Advance practice providers (APPs) are often part of an interventional radiology (IR) team. These specialized healthcare professionals may be specially trained advanced practice nurses (APNs), nurse practitioners (NPs), clinical nurse specialists (CNSs), physician assistants (PAs) or radiologist assistants.
Advanced practice nurses (APNs) usually hold a master’s degree in nursing and have passed an exam to become credentialed by the American Nurses Credentialing Center. They are licensed depending on the requirements of the state in which they work.
A nurse practitioner (NP) is a registered nurse with advanced academic and clinical experience. They are credentialed by exam by either the American Academy of Nurse Practitioners or through the American Nurses Credentialing Center. They are licensed at the state level.
A clinical nurse specialist (CNS) holds a master’s or doctoral degree in a specialized area of nursing practice. Licensure depends on the state in which they are practicing.
Physician assistants (PAs) are healthcare professionals licensed to practice medicine with physician supervision. PA training programs are usually 3 years in length and most require a college degree prior to admission. PAs are credentialed by the National Commission on Certification of Physician Assistants and licensed by the state.
Advanced practice providers (APPs) working within interventional radiology are often the first point of contact for a patient. APPs may perform the patient’s history and physical, develop and assessment plan for the consultation with the interventional radiologist, write pre-procedure orders and discuss the patient’s care with the interventionalist. In addition to initial consultations with patients, the APP may visit patients during their hospital stay and communicate with families. A big part of the APP’s role is to discuss the interventional procedure with the patient, answer questions, and to provide home-going instructions and follow-up. APPs may also perform minor IR procedures and assist interventional radiologists with major procedures.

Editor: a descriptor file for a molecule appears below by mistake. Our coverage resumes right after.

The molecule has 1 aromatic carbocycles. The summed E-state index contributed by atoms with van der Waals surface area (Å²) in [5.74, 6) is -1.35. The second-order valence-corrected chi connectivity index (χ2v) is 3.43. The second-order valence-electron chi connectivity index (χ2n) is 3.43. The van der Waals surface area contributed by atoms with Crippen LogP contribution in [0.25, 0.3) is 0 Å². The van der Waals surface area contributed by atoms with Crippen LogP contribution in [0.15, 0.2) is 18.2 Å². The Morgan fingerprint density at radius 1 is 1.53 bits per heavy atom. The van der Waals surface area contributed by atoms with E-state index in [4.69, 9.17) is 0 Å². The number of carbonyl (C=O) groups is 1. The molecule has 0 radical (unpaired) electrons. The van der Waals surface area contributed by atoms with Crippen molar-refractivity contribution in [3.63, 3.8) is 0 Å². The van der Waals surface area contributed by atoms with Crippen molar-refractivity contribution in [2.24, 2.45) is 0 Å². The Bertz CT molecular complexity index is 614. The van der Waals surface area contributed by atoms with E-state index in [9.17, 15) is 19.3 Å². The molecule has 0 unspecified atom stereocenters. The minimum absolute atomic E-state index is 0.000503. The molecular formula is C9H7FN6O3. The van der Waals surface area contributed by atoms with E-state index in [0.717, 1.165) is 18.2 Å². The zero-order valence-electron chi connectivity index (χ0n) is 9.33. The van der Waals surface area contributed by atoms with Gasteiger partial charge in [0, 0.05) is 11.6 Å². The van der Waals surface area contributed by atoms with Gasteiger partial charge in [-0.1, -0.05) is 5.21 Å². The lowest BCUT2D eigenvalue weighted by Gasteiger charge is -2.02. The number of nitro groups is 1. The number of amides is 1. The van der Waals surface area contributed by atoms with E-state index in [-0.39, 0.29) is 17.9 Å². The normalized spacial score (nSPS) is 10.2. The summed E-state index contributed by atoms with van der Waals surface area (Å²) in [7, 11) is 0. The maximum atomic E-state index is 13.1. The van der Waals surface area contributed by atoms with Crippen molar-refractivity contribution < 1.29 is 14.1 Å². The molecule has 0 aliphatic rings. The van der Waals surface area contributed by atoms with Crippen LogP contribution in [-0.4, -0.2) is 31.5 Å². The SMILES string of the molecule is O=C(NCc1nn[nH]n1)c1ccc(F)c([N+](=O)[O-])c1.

Radiologist assistants are experienced, registered radiographers who have obtained additional education and certification that qualifies them to serve as radiology extenders. They work under the supervision of a radiologist to provide patient care in the diagnostic imaging environment. Specifically, an RA takes a leading role in patient management and assessment. In addition, an RA performs selected radiology examinations and procedures under the supervision of a radiologist. The RA also may be responsible for evaluating image quality, making initial image observations and forwarding those observations to the supervising radiologist.
Although RAs can perform functions beyond those of a radiologic technologist, the position holds certain limitations. An RA may make initial observations of images, but may not draft an official written interpretation.
Radiologist assistants complete an academic program and a radiologist-supervised clinical internship. An RA must be certified by the American Registry of Radiologic Technologists. Currently, there are nine Registered Radiologist Assistant programs in the country recognized by ARRT and seven of the programs offer master's degrees.
Further information about a career as a radiologist assistant can be found on the American Society of Radiologic Technologists (ASRT) website.
This page was reviewed on March 01, 2022